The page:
He may be right. The Dark Ages in Europe? Hardly anyone read. Reading and writing were for priests. The military rulers did not waste their time when they could be fighting or torturing heretics. Ah, yes, religion ruled. But there were the troubadours. But not much creative writing then. Or am I getting this all wrong? Should probably re-read The Handmaid's Tale.
In my little world, mothers sing to their children and tell them stories. Then they read them stories. Then they teach them to read stories and help them understand the stories. Goddesses of wisdom, those mothers. Meanwhile, goddesses who nurse, diaper, love, and nurture in every way. Every one of them going beyond any expectations. Every one a goddess.
Does anyone know the history of women and literacy? Someone must have researched this. As an undergrad, I took a course in feminist theology (got an A) but have not kept up on the subject.
Sappho, Greek poet, and she wasn't the first of the female storytellers. They were there with the birth of every child, singing the songs, preparing the folk tales (of their era), urging caution through the use of tales and fables. Every mother wants her child to survive, and every mother does her best to give them the tools. Mostly, those tools are through the 'normal' use of the things they have at hand: songs, rituals, fables, etc. This was the times when life was full of dangers, and mothers needed to arm their children against the terrors that lay beyond the boundary of 'home'.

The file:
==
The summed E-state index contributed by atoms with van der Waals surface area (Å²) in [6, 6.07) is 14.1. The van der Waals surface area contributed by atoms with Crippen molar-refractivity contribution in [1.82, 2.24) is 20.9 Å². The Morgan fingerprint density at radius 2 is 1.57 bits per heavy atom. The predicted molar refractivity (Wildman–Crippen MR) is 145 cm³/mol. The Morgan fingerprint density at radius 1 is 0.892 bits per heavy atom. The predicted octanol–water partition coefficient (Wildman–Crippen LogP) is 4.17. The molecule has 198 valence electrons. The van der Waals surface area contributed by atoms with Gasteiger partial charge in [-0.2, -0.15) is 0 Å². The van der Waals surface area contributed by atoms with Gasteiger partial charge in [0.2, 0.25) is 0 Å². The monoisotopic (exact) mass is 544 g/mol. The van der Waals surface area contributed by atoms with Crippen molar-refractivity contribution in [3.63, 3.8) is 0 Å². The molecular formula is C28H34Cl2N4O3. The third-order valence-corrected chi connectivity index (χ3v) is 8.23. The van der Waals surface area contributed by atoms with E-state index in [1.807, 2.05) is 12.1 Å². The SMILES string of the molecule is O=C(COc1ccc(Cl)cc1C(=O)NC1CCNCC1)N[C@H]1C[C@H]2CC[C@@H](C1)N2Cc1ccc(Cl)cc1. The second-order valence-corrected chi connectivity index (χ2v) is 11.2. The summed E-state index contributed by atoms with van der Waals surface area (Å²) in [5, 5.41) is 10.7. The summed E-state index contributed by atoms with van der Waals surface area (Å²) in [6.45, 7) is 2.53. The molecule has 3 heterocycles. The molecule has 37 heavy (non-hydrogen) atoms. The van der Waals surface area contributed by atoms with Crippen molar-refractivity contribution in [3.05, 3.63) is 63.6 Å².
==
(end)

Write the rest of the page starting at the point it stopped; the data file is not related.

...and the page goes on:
In the modern, contemporary age, we have more stories external to the home. They have become the main stories; mothers are no longer in the business of caring for their children as if there are dangers lurking behind every bush - but there are, of course, and now we find ourselves in an age where mothers need to be told stories to enable them to nurture the children adequately.
And for mother, the word father must also sit alongside. It takes two to create a child, and a village to raise, so there must be more stories to reinforce the purpose of parenthood, community, and storytelling to ensure we don't lose what it is that makes us empathetic and caring human beings.
Personal opinion, yes, but the second para mentions your little world with mothers who nurture in every way. That seems to be in decline, as not all the mothers out there go beyond expectation; some don't make it to what's expected of the role, let alone beyond. As a foster-carer of children abandoned and callously ejected from their birth homes, I think the research needs to cover all levels of the spectrum, particularly in this throwaway age. Not all women are nurturers, not all children are cared for adequately, not all stories are for the benefit of the tribe.